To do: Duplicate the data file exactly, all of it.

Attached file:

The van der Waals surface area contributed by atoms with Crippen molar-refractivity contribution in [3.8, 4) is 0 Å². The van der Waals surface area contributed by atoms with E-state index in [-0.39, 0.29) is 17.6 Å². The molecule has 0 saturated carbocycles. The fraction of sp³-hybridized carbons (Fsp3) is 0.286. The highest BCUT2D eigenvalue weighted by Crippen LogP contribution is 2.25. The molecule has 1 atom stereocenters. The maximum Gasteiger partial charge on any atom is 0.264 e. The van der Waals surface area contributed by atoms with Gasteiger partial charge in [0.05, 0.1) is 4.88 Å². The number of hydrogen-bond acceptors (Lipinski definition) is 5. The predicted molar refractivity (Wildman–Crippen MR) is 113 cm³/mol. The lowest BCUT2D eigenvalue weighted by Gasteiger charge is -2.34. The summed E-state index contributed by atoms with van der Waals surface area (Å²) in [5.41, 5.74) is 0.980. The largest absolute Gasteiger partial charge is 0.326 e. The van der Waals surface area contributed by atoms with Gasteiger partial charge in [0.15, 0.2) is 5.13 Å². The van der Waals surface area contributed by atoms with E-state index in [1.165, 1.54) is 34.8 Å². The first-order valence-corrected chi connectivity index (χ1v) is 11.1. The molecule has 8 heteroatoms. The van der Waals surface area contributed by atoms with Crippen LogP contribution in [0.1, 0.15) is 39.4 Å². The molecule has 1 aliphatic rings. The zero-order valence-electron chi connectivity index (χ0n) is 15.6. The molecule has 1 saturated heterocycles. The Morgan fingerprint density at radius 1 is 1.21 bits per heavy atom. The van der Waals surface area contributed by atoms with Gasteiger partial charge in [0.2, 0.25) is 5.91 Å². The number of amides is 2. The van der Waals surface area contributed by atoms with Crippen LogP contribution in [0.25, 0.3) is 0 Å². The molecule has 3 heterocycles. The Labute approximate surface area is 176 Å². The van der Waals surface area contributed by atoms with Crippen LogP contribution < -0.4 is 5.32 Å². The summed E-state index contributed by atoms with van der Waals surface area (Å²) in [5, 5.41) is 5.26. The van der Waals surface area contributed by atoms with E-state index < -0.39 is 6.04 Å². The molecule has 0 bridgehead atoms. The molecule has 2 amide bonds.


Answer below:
The van der Waals surface area contributed by atoms with Crippen molar-refractivity contribution in [3.8, 4) is 0 Å². The van der Waals surface area contributed by atoms with E-state index in [-0.39, 0.29) is 17.6 Å². The molecule has 0 saturated carbocycles. The fraction of sp³-hybridized carbons (Fsp3) is 0.286. The highest BCUT2D eigenvalue weighted by Crippen LogP contribution is 2.25. The molecule has 1 atom stereocenters. The maximum Gasteiger partial charge on any atom is 0.264 e. The van der Waals surface area contributed by atoms with Gasteiger partial charge in [0.05, 0.1) is 4.88 Å². The number of hydrogen-bond acceptors (Lipinski definition) is 5. The predicted molar refractivity (Wildman–Crippen MR) is 113 cm³/mol. The lowest BCUT2D eigenvalue weighted by Gasteiger charge is -2.34. The summed E-state index contributed by atoms with van der Waals surface area (Å²) in [5.41, 5.74) is 0.980. The largest absolute Gasteiger partial charge is 0.326 e. The van der Waals surface area contributed by atoms with Gasteiger partial charge in [0.15, 0.2) is 5.13 Å². The van der Waals surface area contributed by atoms with E-state index in [1.165, 1.54) is 34.8 Å². The first-order valence-corrected chi connectivity index (χ1v) is 11.1. The molecule has 8 heteroatoms. The van der Waals surface area contributed by atoms with Crippen LogP contribution in [0.1, 0.15) is 39.4 Å². The molecule has 1 aliphatic rings. The zero-order valence-electron chi connectivity index (χ0n) is 15.6. The molecule has 1 saturated heterocycles. The Morgan fingerprint density at radius 1 is 1.21 bits per heavy atom. The van der Waals surface area contributed by atoms with Gasteiger partial charge in [0.2, 0.25) is 5.91 Å². The number of amides is 2. The van der Waals surface area contributed by atoms with Crippen LogP contribution in [0.25, 0.3) is 0 Å². The molecule has 3 heterocycles. The Labute approximate surface area is 176 Å². The van der Waals surface area contributed by atoms with Crippen LogP contribution < -0.4 is 5.32 Å². The summed E-state index contributed by atoms with van der Waals surface area (Å²) in [5, 5.41) is 5.26. The van der Waals surface area contributed by atoms with E-state index < -0.39 is 6.04 Å². The molecule has 0 bridgehead atoms. The molecule has 2 amide bonds.